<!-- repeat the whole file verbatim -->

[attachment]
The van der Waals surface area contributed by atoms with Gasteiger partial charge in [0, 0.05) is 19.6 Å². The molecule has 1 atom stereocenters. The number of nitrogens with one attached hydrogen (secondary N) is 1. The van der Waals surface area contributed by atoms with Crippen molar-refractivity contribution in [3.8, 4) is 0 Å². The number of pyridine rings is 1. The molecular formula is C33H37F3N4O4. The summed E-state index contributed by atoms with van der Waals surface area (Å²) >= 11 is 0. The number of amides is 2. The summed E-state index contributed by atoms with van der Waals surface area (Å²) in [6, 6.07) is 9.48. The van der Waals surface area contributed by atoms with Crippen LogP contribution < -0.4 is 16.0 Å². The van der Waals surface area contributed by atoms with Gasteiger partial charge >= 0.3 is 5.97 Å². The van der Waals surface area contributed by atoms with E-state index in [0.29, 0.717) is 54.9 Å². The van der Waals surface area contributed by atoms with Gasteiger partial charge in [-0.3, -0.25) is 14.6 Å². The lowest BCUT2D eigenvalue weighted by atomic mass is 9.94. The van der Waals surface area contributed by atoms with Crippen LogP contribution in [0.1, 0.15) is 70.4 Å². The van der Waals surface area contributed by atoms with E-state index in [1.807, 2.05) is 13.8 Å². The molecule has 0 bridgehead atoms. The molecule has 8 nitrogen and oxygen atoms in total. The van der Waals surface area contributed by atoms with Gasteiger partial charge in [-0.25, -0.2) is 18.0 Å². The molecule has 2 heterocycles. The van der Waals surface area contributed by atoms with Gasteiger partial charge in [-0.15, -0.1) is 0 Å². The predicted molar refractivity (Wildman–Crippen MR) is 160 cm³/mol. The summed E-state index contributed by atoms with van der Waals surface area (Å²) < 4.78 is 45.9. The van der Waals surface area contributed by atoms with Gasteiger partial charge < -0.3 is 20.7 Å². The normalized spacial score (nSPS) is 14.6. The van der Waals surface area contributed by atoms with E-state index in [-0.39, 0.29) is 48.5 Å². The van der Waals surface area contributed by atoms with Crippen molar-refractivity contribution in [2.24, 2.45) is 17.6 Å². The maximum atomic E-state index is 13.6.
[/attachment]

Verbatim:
The van der Waals surface area contributed by atoms with Gasteiger partial charge in [0, 0.05) is 19.6 Å². The molecule has 1 atom stereocenters. The number of nitrogens with one attached hydrogen (secondary N) is 1. The van der Waals surface area contributed by atoms with Crippen molar-refractivity contribution in [3.8, 4) is 0 Å². The number of pyridine rings is 1. The molecular formula is C33H37F3N4O4. The summed E-state index contributed by atoms with van der Waals surface area (Å²) >= 11 is 0. The number of amides is 2. The summed E-state index contributed by atoms with van der Waals surface area (Å²) in [6, 6.07) is 9.48. The van der Waals surface area contributed by atoms with Crippen LogP contribution < -0.4 is 16.0 Å². The van der Waals surface area contributed by atoms with Gasteiger partial charge >= 0.3 is 5.97 Å². The van der Waals surface area contributed by atoms with E-state index in [0.29, 0.717) is 54.9 Å². The van der Waals surface area contributed by atoms with Gasteiger partial charge in [-0.3, -0.25) is 14.6 Å². The lowest BCUT2D eigenvalue weighted by atomic mass is 9.94. The van der Waals surface area contributed by atoms with Crippen LogP contribution in [0.1, 0.15) is 70.4 Å². The van der Waals surface area contributed by atoms with E-state index in [1.807, 2.05) is 13.8 Å². The molecule has 0 bridgehead atoms. The molecule has 8 nitrogen and oxygen atoms in total. The van der Waals surface area contributed by atoms with Gasteiger partial charge in [-0.25, -0.2) is 18.0 Å². The molecule has 2 heterocycles. The van der Waals surface area contributed by atoms with Gasteiger partial charge in [-0.15, -0.1) is 0 Å². The predicted molar refractivity (Wildman–Crippen MR) is 160 cm³/mol. The summed E-state index contributed by atoms with van der Waals surface area (Å²) < 4.78 is 45.9. The van der Waals surface area contributed by atoms with Gasteiger partial charge < -0.3 is 20.7 Å². The normalized spacial score (nSPS) is 14.6. The van der Waals surface area contributed by atoms with E-state index in [-0.39, 0.29) is 48.5 Å². The van der Waals surface area contributed by atoms with Crippen molar-refractivity contribution in [2.24, 2.45) is 17.6 Å². The maximum atomic E-state index is 13.6.